BOSTON (WBZ-AM) -- Each month, “WBZ Cares” highlights a worthy non-profit organization and tells the story of what that organization does for the community. This month WBZ is profiling the American Heart Association which has grown into the nation’s oldest and largest voluntary organization dedicated to fighting heart disease and stroke.
WBZ Cares is featuring the American Heart Association and the work the organization does on a local level. WBZ‘s Shari Small met with one local family whose personal struggle with heart disease has led them to advocacy work in Massachusetts. With the help of the American Heart Association, they're working to make schools safer through CPR training.
“It was completely out of the blue. I'm at home. I have a phone call from her school saying your daughter’s collapsed, you need to get here,” said Joe Quigley.
Joe Quigley’s daughter Olivia was just 6 years old when, with no prior warning signs, she suffered a cardiac arrest at her school.
“I walked in just as the EMT’s are using the defibrillator to restart her heart. My 6-year-old daughter, for all intents and purposes, is lying on the gym floor, dead. As a parent, obviously, it’s heart wrenching. You’re completely and utterly destroyed,” said Quigley.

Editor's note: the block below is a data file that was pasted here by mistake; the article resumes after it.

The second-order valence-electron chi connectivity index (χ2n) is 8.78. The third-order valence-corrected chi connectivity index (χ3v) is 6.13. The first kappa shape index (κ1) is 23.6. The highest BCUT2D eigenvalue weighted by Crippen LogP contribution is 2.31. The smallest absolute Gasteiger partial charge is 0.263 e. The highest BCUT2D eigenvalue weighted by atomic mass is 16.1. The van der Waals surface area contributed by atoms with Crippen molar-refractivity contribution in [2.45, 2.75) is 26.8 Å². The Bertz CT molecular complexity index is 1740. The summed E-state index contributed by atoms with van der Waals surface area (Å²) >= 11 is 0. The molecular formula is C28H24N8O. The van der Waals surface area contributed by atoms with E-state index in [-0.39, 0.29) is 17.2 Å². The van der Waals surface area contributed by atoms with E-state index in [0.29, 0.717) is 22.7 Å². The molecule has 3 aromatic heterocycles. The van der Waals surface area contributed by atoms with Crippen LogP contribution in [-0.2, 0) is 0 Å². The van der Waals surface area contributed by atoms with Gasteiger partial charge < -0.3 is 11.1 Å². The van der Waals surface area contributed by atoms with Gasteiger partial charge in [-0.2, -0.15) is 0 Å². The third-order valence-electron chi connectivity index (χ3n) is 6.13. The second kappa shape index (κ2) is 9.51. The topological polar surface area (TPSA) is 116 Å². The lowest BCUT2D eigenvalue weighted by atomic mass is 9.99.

If it wasn't for two teachers jumping in and performing CPR, Olivia likely would not be here today.
“One of the doctors came up to me and actually said, ‘If those teachers had not perform CPR on your daughter she just wouldn't be here. There's no question about that’. So the importance of CPR is major and it's major in our lives,” Quigley stated.
When Olivia was released from the hospital, Joe received a phone call from the American Heart Association.
“It's like having a newborn child. You don't know what to do. That call changed my life,” said Quigley.
Executive Director of the Boston market Jay Blackwell says the Heart Association is working on CPR legislation in Massachusetts.
“Organizationally we have a priority of getting it as a high school graduation requirement, but because Massachusetts is a commonwealth, we have to go community by community. And so we have a CPR program where we are trying to create communities of lifesavers,” Blackwell said.
Now at age 17, Olivia and her dad, with the help of the Heart Association, advocate for school CPR training and defibrillation placement laws.
“The American Heart Association gave us the support that we needed, guided myself and Olivia, my daughter, to advocacy work within the American Heart Association. It also gave us the opportunity to meet other parents and it gave us a network. A network of people that had been through what we were going through, and that support alone was worth a million dollars if I could put a price tag on it,” Quigley concluded.
WBZ NewsRadio1030's Shari Small Reports